A: Hi Jen. Yes, the speed that sound travels is around 650 miles per hour. Many jets can fly faster than this - that makes them supersonic. -Josh

Q: I went to the museum with my parents and I love the hot air balloon. How is the balloon flight the same as airplanes? - Jude, 1st Grade, from Long Island

A: Hi Jude. Balloons fly very differently from airplanes. Balloons have no engine or wings. They are filled with heated air that is lighter than the cool air around it. This makes them rise into the sky. Since they can't be steered, they go wherever the wind blows them. -Josh

Q: How did you learn to fly a plane? - Evan, Kindergarten, from Long Island

A: Hi Evan. I went to a flying school on Brookhaven Airport. I learned how to read the instruments, use the radio and control the airplane. I got a pilot's license when I was 16 - this was before I learned how to drive a car! -Josh

Q: How do planes know where to go? - Ross, Kindergarten, from New York City

A: Hi Ross. Planes really don't know where to go. The pilot decides where he wants to fly the plane and then he steers it there using instruments and a computer. -Josh

Q: What is the future of aviation? What do the next 100 years hold? - Ari, 12th Grade, from Long Island

A: Hi Ari. I expect that over the next 100 years airplanes will steadily grow larger, faster and more efficient. In 25 years we will probably see planes that can hold 1000 people. I also expect to see a new type of supersonic transport, but it will be larger and more fuel efficient than the Concorde. Boeing is now designing a new airliner that looks to be the most efficient one ever built. -Josh

Q: I heard that at the time of the first flight and before - the act of flying was so incomprehensible to many that today's equivalent is time travel? Do you think that that is true and do you think that one day we will have time travel? - Kathleen, 12th Grade, from Long Island

A: Hi Kathleen. To some extent I think that is true. In 1910 people could not believe it when they saw an airplane fly - they thought it was a miracle - like making yourself invisible. People had dreamed of flying for thousands of years and then all of a sudden it became a reality. As for time travel I really don't think we will ever see that. However, in about 100 years, I do think we will have spaceships that can travel at the speed of light. -Josh

Q: I read that kids can drive airplanes. Why can't kids drive cars but they can drive airplanes? What fuel do airplanes use? How much does it cost? How many miles to the gallon do they get? - Henry, 4th Grade, from New York City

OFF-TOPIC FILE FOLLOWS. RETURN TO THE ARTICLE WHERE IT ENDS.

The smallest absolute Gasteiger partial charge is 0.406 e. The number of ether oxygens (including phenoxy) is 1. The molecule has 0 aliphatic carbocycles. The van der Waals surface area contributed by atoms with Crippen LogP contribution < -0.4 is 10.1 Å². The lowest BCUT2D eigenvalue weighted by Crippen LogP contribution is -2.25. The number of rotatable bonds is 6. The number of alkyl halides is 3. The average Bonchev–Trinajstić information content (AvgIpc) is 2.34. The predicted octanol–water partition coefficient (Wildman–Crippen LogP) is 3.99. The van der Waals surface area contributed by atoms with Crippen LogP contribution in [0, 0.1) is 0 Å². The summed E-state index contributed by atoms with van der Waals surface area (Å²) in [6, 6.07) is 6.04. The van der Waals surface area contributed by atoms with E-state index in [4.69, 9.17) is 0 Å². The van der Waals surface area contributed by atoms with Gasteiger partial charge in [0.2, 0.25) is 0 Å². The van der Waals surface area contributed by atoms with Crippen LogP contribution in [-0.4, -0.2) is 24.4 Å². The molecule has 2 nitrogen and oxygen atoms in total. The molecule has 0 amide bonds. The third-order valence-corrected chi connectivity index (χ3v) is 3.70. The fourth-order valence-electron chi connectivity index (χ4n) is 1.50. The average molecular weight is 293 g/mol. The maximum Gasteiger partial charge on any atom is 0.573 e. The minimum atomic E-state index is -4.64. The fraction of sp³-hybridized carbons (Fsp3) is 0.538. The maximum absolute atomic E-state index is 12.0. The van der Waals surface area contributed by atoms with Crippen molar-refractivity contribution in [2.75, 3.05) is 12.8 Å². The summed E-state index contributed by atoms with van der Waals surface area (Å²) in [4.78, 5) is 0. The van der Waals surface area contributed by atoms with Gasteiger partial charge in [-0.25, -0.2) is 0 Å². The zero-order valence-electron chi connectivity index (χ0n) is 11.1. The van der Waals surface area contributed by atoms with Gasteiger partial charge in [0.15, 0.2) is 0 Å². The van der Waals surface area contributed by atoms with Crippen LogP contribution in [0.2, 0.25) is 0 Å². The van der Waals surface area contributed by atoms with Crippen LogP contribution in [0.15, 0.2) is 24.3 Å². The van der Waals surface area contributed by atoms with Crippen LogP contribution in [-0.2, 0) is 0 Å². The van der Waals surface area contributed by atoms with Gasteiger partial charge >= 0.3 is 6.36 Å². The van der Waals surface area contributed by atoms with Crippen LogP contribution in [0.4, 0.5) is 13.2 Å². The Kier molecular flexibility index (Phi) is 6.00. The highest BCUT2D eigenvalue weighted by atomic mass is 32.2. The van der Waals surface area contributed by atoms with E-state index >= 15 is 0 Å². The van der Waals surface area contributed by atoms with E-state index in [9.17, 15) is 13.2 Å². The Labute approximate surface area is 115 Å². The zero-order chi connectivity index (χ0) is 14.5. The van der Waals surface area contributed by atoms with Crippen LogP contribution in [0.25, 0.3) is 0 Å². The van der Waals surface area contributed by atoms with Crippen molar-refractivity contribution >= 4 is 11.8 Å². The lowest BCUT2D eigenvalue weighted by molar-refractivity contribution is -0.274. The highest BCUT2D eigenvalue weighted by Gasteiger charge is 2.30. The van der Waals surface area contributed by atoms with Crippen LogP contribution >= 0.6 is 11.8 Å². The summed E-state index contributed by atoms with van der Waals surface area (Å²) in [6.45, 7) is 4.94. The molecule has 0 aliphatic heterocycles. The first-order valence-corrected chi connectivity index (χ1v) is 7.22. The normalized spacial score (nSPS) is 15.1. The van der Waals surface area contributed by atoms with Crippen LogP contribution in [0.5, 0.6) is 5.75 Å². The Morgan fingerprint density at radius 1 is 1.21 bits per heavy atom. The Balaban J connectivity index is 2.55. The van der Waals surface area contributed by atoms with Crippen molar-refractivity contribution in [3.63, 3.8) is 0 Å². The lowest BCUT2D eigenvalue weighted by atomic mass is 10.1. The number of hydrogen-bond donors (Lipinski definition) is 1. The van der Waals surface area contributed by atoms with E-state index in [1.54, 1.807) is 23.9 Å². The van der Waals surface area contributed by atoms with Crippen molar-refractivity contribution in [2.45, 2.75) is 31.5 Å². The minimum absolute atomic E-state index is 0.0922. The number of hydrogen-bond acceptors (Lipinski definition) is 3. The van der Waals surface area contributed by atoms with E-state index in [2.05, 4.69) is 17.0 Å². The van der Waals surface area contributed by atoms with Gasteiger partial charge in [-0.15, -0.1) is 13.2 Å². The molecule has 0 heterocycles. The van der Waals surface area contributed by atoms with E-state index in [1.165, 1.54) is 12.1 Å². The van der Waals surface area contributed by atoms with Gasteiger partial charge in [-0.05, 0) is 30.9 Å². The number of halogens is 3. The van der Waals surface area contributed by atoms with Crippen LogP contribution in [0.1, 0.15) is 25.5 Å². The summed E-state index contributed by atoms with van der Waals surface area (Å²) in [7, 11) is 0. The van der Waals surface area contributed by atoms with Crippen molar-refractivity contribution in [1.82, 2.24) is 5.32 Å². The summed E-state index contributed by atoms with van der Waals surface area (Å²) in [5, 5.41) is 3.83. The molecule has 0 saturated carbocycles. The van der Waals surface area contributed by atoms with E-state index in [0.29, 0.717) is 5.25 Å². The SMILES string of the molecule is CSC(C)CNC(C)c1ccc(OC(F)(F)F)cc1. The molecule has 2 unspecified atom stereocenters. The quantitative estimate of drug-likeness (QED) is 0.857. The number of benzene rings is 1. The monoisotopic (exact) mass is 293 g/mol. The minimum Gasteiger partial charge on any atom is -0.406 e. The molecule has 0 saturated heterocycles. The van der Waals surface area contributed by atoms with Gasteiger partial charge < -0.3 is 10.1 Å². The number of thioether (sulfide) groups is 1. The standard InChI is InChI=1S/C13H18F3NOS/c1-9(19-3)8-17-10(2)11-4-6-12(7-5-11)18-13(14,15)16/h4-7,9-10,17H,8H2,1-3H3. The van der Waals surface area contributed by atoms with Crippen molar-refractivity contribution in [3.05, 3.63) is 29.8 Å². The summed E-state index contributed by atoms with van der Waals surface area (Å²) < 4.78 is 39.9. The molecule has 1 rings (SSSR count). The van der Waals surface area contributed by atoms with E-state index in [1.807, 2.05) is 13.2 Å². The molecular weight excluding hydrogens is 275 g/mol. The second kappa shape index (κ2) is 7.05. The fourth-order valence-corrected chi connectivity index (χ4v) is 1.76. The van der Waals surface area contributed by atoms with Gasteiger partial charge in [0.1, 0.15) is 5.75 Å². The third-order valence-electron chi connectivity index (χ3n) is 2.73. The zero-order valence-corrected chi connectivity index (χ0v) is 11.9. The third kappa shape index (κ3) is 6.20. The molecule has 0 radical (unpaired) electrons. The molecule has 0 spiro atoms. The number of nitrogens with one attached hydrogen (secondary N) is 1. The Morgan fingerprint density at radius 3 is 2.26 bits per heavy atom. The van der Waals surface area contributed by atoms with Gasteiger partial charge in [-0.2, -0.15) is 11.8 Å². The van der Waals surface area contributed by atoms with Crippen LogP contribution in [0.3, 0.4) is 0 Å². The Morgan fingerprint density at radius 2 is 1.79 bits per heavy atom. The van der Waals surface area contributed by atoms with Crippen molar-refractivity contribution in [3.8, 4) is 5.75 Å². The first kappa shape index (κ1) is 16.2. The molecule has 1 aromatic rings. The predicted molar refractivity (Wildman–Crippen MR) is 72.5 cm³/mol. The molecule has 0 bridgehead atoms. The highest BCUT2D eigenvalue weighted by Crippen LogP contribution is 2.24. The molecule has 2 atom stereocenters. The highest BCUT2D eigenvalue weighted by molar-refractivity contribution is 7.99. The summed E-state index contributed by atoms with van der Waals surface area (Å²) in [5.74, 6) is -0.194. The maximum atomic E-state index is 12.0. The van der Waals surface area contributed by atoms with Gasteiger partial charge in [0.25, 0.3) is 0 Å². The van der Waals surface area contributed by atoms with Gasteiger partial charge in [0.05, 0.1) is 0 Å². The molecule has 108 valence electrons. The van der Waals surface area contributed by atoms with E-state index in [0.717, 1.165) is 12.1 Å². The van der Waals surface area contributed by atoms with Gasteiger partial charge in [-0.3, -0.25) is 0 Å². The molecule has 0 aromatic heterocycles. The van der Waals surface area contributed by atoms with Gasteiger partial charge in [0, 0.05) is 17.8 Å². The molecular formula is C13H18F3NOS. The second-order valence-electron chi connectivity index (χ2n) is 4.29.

A: Hi Henry. In order to get a pilot's license you have to be 16. That is how old I was when I got mine. Airplanes use gasoline like cars, but it is a little more powerful. Airplane gas is very expensive - about $3.00 a gallon. Modern airplanes get very good mileage, once in the air they always go the same speed - they don't have to speed up and slow down like cars. -Josh

Q: What is the biggest airplane? What is the fastest airplane? Can airplanes fly backward or upside down? - Cole, 1st Grade, from New York City

A: Hi Cole. The biggest airplane in the world is being built right now in France. It is called the Airbus A-380 and it can hold 650 people. The fastest airplane in the world is called the SR-71 Blackbird. It is flown by the Air Force and can go 2000 miles an hour! Airplanes cannot fly backward but they can go upside down if they are doing a loop. -Josh

The responses and opinions contained herein are those of the respective authors and do not necessarily reflect the views or opinions of Power to Learn or Cablevision.


The Cradle of Aviation Museum
The Cradle of Aviation Museum heightens the public’s awareness, understanding, and appreciation of Long Island’s role in the history and development of aviation and space technology and increases public understanding of aerospace technology and its impact on American life.

back to top



Printer Friendly Page  Email this Page


© Copyright CSC Holdings, LLC | Terms of Usage | Privacy Policy | Children's Privacy Policy | Contact Us